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How Keiji Inafune and Armature Studios hit upon the vision for Recore

"I’m interested in how mankind can survive in a dire post-apocalyptic setting," says Inafune, "It comes down to who you’re partnered with. Humans can’t survive on their own."

Bryant Francis, Senior Editor

June 27, 2016

2 Min Read

Recore’s return to the Xbox E3 press conference brought a slight note of confusion from some attendees. What had seemed like a more solemn, exploration-based affair in the game’s CGI trailer in 2015 was instead revealed to be a more fast-paced, combat-focused game where players juggle differently colored attacks and partner with an array of robotic companions. In a nutshell, the 2016 trailer looked a like something from Platinum Games. The 2015 reveal trailer looked sort of Last of Us-ish.

At E3, the game director Mark Pacini of Armature Studio and executive producer Keiji Inafune of Comcept were able to explain some of the design philosophy behind Recore’s vision, and how they still intend to focus on a story-driven experience. 

Pacini first explained that the game’s faster-paced combat is a result of Armature and Comcept seeking to replicate the sort of faster-paced games they’d done in the past. (Inafune is known for creating Lost Planet and Dead Rising as well as his work on the Mega Man franchise, while Pacini was director of the Metroid Prime trilogy.) “It’s very hard at the beginning to determine what kind of game you want to make," says Pacini. "Is this a game about cover? Is it about accuracy? What’s the pace of the combat?”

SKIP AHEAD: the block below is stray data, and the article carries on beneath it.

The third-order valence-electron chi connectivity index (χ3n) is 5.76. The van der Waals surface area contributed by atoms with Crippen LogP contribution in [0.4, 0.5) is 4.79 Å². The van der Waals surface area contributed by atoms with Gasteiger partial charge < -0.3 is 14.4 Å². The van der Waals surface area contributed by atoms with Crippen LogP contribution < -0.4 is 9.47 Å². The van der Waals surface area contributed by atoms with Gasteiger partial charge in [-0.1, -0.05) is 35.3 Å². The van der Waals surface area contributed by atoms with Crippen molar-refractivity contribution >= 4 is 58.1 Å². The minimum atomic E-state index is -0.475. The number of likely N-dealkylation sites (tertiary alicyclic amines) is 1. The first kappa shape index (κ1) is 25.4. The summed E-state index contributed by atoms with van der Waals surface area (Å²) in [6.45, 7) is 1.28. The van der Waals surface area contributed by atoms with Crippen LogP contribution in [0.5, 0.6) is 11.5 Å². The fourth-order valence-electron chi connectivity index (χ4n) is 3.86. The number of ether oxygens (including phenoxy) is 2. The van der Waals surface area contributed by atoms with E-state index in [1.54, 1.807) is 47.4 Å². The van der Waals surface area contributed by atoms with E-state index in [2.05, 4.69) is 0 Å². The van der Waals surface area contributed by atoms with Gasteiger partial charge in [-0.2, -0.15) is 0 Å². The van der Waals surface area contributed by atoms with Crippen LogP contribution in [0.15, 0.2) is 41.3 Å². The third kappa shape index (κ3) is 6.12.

“Ultimately we thought movement and timing would be more interesting than a paced game that is methodical, not freeform and reactive,” he adds.

Speaking to reporters during a Q&A session after the demo, Inafune explained that despite the action focus, he sees Recore’s gameplay as reflecting a very specific theme he’s interested in as a designer. “I explored the post-apocalyptic setting in other games like Lost Planet, and I’m interested in how humans, or rather how mankind, can survive in such a dire setting.”

“I think a lot of times, it comes down to who you’re partnered with," says Inafune. "Humans can’t survive on their own, is what I truly believe. These other entities, (referring to the robots the player partners with), whatever they end up being, how they coexist and evolve together, is really what I wanted to explore in Recore.”

Inafune also credits the partnership with Armature for helping creating a unique aesthetic for the game. “Neither Western or Japanese studios could come up with look quite like this in a vacuum," he says. "What Comcept brought to the table is a lot of anime-like coloring and very bold use of color, but at the same time, Mark’s team brought in a little bit of realism to it.” 

Inafune’s statements reflect a particularly interesting approach to game development, especially since his most recent game, Mighty No. 9, seemed to be focused on recreating the look and feel of a specific sort of retro experience to the exclusion of any significant theme or development.

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